Finding Balance in Bali

Finding Balance in Bali

The Balinese are well known for constantly seeking #balance in their lives. Their #culture is centered around rituals and #traditions, which makes this island the perfect place for an #escape from your daily life. You’ll come back refreshed, recharged, and if you’re lucky; with a pleasant #perspective shift.

All over Bali you’ll see the phrase “hati-hati”, which roughly translates as “watch your heart.” It’s the Balinese way of reminding you that you must keep yourself balanced by taking care of what’s inside. When I decided to come to Bali, I knew that to “hati-hati”, I needed to take a break from the familiar.

My flight had an eerily smooth landing into Bali’s Ngurah Rai Airport, which I later decided was my first indication of things to come on this island. We hopped into a taxi and headed inland, up north to Ubud, the artist’s haven in the center of Bali. We’d chosen to stay at The Payogan Villa Resort & Spa, because it seemed more like a retreat instead of just a hotel.

from  $119.8

Hotel The Payogan Villa Resort & Spa

 Jl. Cocoa 2, No. 77 Banjar, Bunutan, Ubud, Indonesia
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It’s a bit outside of Ubud’s bustling city center, and was very quiet. In fact, I barely noticed that there were others staying at the hotel, only being reminded when I shared relaxed smiles with other guests from across the infinity of the pool.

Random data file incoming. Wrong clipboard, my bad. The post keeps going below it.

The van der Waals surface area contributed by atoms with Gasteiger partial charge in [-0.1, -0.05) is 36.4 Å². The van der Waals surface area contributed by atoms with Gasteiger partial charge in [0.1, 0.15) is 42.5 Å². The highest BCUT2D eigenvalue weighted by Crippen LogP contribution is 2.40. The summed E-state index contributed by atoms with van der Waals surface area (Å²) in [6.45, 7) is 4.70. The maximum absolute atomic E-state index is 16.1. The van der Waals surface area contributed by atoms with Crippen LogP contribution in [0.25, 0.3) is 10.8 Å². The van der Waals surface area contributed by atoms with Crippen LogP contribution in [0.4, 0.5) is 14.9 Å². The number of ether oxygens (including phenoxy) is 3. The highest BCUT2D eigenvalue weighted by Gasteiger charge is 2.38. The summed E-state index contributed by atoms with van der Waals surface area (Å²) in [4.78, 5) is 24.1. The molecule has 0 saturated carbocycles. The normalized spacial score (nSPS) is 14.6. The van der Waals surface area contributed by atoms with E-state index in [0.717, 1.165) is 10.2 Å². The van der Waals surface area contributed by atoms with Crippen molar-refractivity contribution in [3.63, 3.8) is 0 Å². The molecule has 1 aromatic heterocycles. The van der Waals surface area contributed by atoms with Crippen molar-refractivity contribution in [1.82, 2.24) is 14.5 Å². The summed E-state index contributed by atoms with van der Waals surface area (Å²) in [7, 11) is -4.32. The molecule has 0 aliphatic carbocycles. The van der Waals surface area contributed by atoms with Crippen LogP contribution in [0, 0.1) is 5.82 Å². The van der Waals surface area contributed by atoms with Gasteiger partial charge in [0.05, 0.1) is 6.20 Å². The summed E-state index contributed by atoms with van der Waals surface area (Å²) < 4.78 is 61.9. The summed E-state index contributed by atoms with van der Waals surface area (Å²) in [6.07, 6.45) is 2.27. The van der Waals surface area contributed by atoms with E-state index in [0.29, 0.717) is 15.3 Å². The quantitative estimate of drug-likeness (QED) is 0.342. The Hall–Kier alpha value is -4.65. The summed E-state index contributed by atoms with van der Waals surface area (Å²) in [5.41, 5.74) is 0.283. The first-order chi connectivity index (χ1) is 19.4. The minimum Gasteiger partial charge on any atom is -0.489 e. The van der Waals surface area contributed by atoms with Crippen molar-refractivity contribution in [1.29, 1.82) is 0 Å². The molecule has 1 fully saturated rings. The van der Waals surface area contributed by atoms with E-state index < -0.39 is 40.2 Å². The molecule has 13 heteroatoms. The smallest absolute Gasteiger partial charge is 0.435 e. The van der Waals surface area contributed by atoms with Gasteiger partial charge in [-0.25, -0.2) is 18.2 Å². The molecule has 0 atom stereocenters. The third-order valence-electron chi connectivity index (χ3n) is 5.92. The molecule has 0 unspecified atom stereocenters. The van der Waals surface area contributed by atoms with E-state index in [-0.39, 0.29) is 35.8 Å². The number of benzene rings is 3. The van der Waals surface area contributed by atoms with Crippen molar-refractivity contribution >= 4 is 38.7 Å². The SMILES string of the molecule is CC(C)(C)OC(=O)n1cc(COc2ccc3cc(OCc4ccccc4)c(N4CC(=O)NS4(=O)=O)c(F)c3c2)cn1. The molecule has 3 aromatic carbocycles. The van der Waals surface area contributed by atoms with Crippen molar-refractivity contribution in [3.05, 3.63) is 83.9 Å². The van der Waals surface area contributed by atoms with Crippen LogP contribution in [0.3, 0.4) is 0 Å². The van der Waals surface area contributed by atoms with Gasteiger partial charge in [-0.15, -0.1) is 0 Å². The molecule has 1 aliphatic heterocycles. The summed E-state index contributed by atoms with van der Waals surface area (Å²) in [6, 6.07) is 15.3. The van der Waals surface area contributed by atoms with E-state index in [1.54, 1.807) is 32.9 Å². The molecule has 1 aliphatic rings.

But I wasn’t in Bali just to lay by the pool, no matter how fantastic that pool’s rice paddy views may be. I wanted to get out from behind the villa walls and get immersed in the local culture; do something completely different from anything I’d done before. My first stop on this mission was the Museum Puri Lukisan. The museum was founded from a desire for the distinctly Balinese art forms to be remembered even as the island flourished and attracted more tourism. At the museum, I was ushered back to the outdoor workshop rooms, where I sat cross-legged and sweating, for a three hour class on basket weaving. When I’d first signed up I was confident I would not need three hours to learn to weave leaves into something that could pass for a basket. However, it was actually very thrilling to see the fruits of my labor, a bright green basket, the perfect unique gift for my mother back home.